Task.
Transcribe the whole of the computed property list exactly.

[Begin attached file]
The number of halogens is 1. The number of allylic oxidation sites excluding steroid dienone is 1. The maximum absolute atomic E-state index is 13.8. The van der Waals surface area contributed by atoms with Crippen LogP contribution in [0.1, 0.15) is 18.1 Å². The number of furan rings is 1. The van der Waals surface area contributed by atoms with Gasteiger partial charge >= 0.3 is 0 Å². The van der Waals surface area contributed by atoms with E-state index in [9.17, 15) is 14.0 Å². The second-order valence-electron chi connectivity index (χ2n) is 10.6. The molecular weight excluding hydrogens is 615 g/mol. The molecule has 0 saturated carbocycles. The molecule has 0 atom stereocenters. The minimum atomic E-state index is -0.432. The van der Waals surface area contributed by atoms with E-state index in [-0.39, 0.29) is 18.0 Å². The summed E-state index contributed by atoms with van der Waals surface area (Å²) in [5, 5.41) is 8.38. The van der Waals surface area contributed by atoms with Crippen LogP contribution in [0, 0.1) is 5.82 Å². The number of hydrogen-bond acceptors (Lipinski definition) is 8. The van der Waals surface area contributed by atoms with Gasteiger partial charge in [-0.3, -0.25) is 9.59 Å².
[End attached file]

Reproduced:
The number of halogens is 1. The number of allylic oxidation sites excluding steroid dienone is 1. The maximum absolute atomic E-state index is 13.8. The van der Waals surface area contributed by atoms with Crippen LogP contribution in [0.1, 0.15) is 18.1 Å². The number of furan rings is 1. The van der Waals surface area contributed by atoms with Gasteiger partial charge >= 0.3 is 0 Å². The van der Waals surface area contributed by atoms with E-state index in [9.17, 15) is 14.0 Å². The second-order valence-electron chi connectivity index (χ2n) is 10.6. The molecular weight excluding hydrogens is 615 g/mol. The molecule has 0 saturated carbocycles. The molecule has 0 atom stereocenters. The minimum atomic E-state index is -0.432. The van der Waals surface area contributed by atoms with E-state index in [-0.39, 0.29) is 18.0 Å². The summed E-state index contributed by atoms with van der Waals surface area (Å²) in [5, 5.41) is 8.38. The van der Waals surface area contributed by atoms with Crippen LogP contribution in [0, 0.1) is 5.82 Å². The number of hydrogen-bond acceptors (Lipinski definition) is 8. The van der Waals surface area contributed by atoms with Gasteiger partial charge in [-0.3, -0.25) is 9.59 Å².